April 29, 1990 |
Since November, when the Berlin Wall fell, it has been expected that the dominance of East German sports would also crumble. But few could have expected it this soon. If there can be such a thing as a rout in gymnastics, it happened Saturday. The United States women beat the East Germans by five points in a exhibition dual meet. The United States scored 192.75 points to 187.588 for the East Germans. The American score wasn't particularly high, but still solid.
July 21, 1991 |
The fine fabrics that decorate France's most elegant homes, hotels and boutiques have been made popular around the world, largely through the marketing successes of Souleiado, a company that sells distinctive cottons, wools and silk challis in the United States under the Pierre Deux label.
CALIFORNIA | LOCAL
April 17, 2002 |
Elisabeth Reed Wagner, 21, who had battled tumors since she was a toddler and whose positive attitude was immortalized by country singer Billy Gilman in the song "Elisabeth" on his "Dare to Dream" album, died Thursday of cancer in Dallas. Wagner had neurofibromatosis, a genetic disorder that causes small and mostly benign tumors to form on nerves, since she was 2.
CALIFORNIA | LOCAL
February 3, 2001
Elisabeth Stenbock-Fermor, 101, who taught Slavic languages and literature at Stanford University. Born in Odessa, Ukraine, then part of Russia, she fled with her family to France during the Bolshevik Revolution. She married a fellow Russian, Count Ivan Stenbock-Fermor, in Paris and moved with him to the United States in 1946. After earning a doctorate at Harvard, she taught Russian at Smith, Harvard, Wellesley and Mount Holyoke College, where she was acting head of the Russian Department.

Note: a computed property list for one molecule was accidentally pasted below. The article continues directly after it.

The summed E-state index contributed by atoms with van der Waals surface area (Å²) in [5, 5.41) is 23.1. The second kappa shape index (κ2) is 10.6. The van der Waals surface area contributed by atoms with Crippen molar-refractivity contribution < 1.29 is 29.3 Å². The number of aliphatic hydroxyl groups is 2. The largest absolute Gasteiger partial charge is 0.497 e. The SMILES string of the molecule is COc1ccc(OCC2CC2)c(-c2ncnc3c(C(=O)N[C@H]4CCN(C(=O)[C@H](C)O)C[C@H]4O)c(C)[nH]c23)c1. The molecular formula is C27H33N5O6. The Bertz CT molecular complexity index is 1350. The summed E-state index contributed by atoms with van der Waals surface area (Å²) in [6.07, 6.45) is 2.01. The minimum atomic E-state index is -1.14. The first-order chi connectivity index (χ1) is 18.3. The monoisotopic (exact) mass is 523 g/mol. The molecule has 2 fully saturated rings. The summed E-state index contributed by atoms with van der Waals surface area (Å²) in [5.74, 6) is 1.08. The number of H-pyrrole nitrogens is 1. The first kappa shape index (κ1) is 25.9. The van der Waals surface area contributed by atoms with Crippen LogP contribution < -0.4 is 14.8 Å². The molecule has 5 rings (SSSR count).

July 25, 1985
Services were held Monday for Elisabeth (Betty) Van Patten, Santa Monica resident and educator, in the chapel at Pierce Brothers Moeller Murphy Mortuary in Santa Monica. She died last Thursday, apparently of a heart attack. She was born in Auburn, N.Y. She served in the Marines during World War II before beginning a 40-year career in education at Carlthorp School in Santa Monica. For the past 20 years she served as its assistant administrator.
April 20, 1993 |
Dame Elisabeth Frink, whose powerful sculptures made her one of Britain's most celebrated artists, has died of cancer at her home in southern England, her assistant said. She was 62. Dame Elisabeth died Sunday at her home in Woolland, Blandford Forum, Dorset County, said Brooke Stanford. She underwent surgery for cancer of the esophagus last year, he said. Frink's massive male figures and naturalistic sculptures of horses and dogs brought her early fame.